Svetlana Alexievich

I never want to write another word about the war, I told myself.

Zinky Boys, Svetlana Alexievich

Great authors write great books; brilliant authors write great books with brilliant first sentences.

Svetlana Alexievich, the 2015 Nobel Laureate for Literature, was commended “”for her polyphonic writings, a monument to suffering and courage in our time” in the announcement from the Swedish Academy. For an award dominated by fiction writers, she is very much an outlier: whether she is an historian, or journalist or something altogether different is an intriguing question

Alexievich’s biography on the Nobel site does a better job of capturing the nature of her work:

By means of her extraordinary method – a carefully composed collage of human voices – Alexievich deepens our comprehension of an entire era.

A similar phrase (“collage of human voices”) that kept returning to me whilst reading two of her books (few are available in English translation, alas) is word sculptor. In using the verbatim accounts of her informants, ostensibly few of the words in her books are “hers”. However, it is in the both the sequencing and shaping of these micro-narratives—using first person accounts from multiple positionalities related to shared experiences and common events—she constructs a subtly meta-narrative. Very much storytelling, in other words.

Speaking of words, it seems both books work very well in translation (to English); I’m intrigued with how her approach works in the Russian language. One criticism I’ve found to her work is she, whilst a Belarusian writer, does not write in Belarusian. My sense is that she was very much a Soviet writer prior to the collapse of the Soviet Union: her parents were Ukrainian and Belarusian. But she was taught in the language of the empire. It’s also the language of her participants, who are drawn from across the USSR.

Voices from Chernobyl (2006) is her most famous work in the West: an excerpt was published in The Paris Review several years ago. Whilst Chernobyl is a Ukrainian nuclear power plant, the prevailing winds after its 1986 explosion meant most of the radiation ended up in Belarus. Alexievich brings the stories of locals impacted by radioactive fallout, workers compelled to help in the cleanup from across the former Soviet Union, and government leaders responsible for the the initial and subsequent reaction to the crisis. She fashions a text that captures both the implications of the accident itself (which are terrifying) and a rich account of a Soviet system rapidly decompensating (if ever effective for its average citizens).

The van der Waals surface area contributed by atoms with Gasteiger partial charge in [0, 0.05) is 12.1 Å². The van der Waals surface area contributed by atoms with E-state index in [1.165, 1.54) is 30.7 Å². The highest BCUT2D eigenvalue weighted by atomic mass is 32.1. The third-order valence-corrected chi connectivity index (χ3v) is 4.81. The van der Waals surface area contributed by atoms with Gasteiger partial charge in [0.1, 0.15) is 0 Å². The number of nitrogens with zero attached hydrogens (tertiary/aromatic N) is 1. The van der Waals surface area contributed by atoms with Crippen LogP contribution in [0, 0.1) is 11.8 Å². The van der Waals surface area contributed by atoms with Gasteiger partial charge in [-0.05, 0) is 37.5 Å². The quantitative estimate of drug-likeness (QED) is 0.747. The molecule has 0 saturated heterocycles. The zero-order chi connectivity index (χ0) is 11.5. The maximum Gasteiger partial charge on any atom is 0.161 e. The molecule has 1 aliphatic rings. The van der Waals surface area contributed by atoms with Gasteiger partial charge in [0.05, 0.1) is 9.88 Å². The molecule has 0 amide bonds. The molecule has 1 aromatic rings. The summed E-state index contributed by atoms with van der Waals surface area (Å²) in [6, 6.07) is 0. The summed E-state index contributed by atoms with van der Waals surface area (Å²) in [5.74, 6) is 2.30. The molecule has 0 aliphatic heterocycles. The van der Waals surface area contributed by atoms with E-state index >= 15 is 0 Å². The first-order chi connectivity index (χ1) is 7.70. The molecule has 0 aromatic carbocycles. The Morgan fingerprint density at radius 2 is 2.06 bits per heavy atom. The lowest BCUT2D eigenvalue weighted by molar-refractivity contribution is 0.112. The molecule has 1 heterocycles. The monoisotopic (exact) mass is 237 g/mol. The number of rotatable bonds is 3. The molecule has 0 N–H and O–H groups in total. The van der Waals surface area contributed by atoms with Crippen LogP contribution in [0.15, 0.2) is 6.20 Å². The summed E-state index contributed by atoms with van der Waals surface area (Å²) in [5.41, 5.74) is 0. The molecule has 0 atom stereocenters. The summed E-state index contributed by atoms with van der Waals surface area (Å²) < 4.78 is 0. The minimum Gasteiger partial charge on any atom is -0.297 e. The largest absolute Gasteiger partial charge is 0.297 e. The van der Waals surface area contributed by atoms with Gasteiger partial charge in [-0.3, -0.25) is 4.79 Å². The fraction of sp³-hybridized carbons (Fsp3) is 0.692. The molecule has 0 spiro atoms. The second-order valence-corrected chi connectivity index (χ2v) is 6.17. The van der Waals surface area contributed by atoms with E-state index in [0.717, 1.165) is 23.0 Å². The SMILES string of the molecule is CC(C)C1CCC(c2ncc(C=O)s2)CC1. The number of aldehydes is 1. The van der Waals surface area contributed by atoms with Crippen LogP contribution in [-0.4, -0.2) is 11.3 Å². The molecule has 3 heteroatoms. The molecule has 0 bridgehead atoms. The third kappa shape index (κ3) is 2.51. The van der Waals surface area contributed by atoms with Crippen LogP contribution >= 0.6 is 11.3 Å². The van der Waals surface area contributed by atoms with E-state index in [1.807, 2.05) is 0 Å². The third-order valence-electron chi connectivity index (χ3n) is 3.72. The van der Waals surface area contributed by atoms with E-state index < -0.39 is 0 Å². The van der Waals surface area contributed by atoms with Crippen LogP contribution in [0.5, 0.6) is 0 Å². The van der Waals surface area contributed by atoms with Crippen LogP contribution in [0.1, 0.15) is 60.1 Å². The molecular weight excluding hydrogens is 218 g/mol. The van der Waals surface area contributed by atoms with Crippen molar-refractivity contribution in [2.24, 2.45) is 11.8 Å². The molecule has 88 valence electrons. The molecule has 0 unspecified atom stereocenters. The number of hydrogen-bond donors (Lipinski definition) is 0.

Zinky Boys (1992) is about the Soviet war in Afghanistan. Like many in the West, aside from the subsequent 1980 Olympic boycott, I knew little about the Soviet invasion. It turns out there are numerous parallels between the Soviet-Afghanistan conflict and the US-Vietnam one. In some ways Zinky Boys is a much harder book to read: not in terms of the writing (again, compelling), but the stories themselves. Aside from forthright accounts of the carnage of war, readers also get an unfiltered view of the Soviet Union’s perverse and particularly brutal military complex.

Her first major work War’s Unwomanly Face is out of print in English, though Random House has secured the rights for a new English version to be released in 2016. This is the book that’s intrigued me most: it’s the story of both women left behind during World War Two (“The Great Patriotic War” as it’s known in the former Soviet Union) and those who fought alongside men. Two other books, The Last Witness (about childhood memories from the same war) and Second Hand Time (about post-Soviet Russia, from the point of view of women), will also be published in English.

The author has her own website, though the English version has not been updated for some time it seems.